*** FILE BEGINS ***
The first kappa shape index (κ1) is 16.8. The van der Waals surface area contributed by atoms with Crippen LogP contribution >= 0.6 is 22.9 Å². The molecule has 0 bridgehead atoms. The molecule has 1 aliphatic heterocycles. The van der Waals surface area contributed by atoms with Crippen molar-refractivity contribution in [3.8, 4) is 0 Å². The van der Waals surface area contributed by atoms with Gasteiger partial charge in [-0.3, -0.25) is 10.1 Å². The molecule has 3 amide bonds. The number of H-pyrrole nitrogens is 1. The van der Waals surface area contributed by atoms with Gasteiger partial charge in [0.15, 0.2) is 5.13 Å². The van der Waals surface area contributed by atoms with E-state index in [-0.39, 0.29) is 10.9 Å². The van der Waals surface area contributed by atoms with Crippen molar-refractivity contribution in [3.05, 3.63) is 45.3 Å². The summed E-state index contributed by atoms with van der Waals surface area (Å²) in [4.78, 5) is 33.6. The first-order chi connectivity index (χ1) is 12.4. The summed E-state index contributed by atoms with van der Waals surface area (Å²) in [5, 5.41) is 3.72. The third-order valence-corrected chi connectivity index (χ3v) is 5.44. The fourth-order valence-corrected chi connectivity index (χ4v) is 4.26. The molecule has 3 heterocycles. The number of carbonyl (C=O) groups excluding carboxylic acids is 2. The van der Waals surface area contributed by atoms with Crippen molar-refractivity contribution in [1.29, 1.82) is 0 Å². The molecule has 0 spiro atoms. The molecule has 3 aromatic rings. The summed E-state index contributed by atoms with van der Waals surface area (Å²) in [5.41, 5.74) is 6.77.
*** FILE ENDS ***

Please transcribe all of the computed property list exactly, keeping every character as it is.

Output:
The first kappa shape index (κ1) is 16.8. The van der Waals surface area contributed by atoms with Crippen LogP contribution >= 0.6 is 22.9 Å². The molecule has 0 bridgehead atoms. The molecule has 1 aliphatic heterocycles. The van der Waals surface area contributed by atoms with Crippen molar-refractivity contribution in [3.8, 4) is 0 Å². The van der Waals surface area contributed by atoms with Gasteiger partial charge in [-0.3, -0.25) is 10.1 Å². The molecule has 3 amide bonds. The number of H-pyrrole nitrogens is 1. The van der Waals surface area contributed by atoms with Gasteiger partial charge in [0.15, 0.2) is 5.13 Å². The van der Waals surface area contributed by atoms with E-state index in [-0.39, 0.29) is 10.9 Å². The van der Waals surface area contributed by atoms with Crippen molar-refractivity contribution in [3.05, 3.63) is 45.3 Å². The summed E-state index contributed by atoms with van der Waals surface area (Å²) in [4.78, 5) is 33.6. The first-order chi connectivity index (χ1) is 12.4. The summed E-state index contributed by atoms with van der Waals surface area (Å²) in [5, 5.41) is 3.72. The third-order valence-corrected chi connectivity index (χ3v) is 5.44. The fourth-order valence-corrected chi connectivity index (χ4v) is 4.26. The molecule has 3 heterocycles. The number of carbonyl (C=O) groups excluding carboxylic acids is 2. The van der Waals surface area contributed by atoms with Crippen molar-refractivity contribution in [1.29, 1.82) is 0 Å². The molecule has 0 spiro atoms. The molecule has 3 aromatic rings. The summed E-state index contributed by atoms with van der Waals surface area (Å²) in [5.41, 5.74) is 6.77.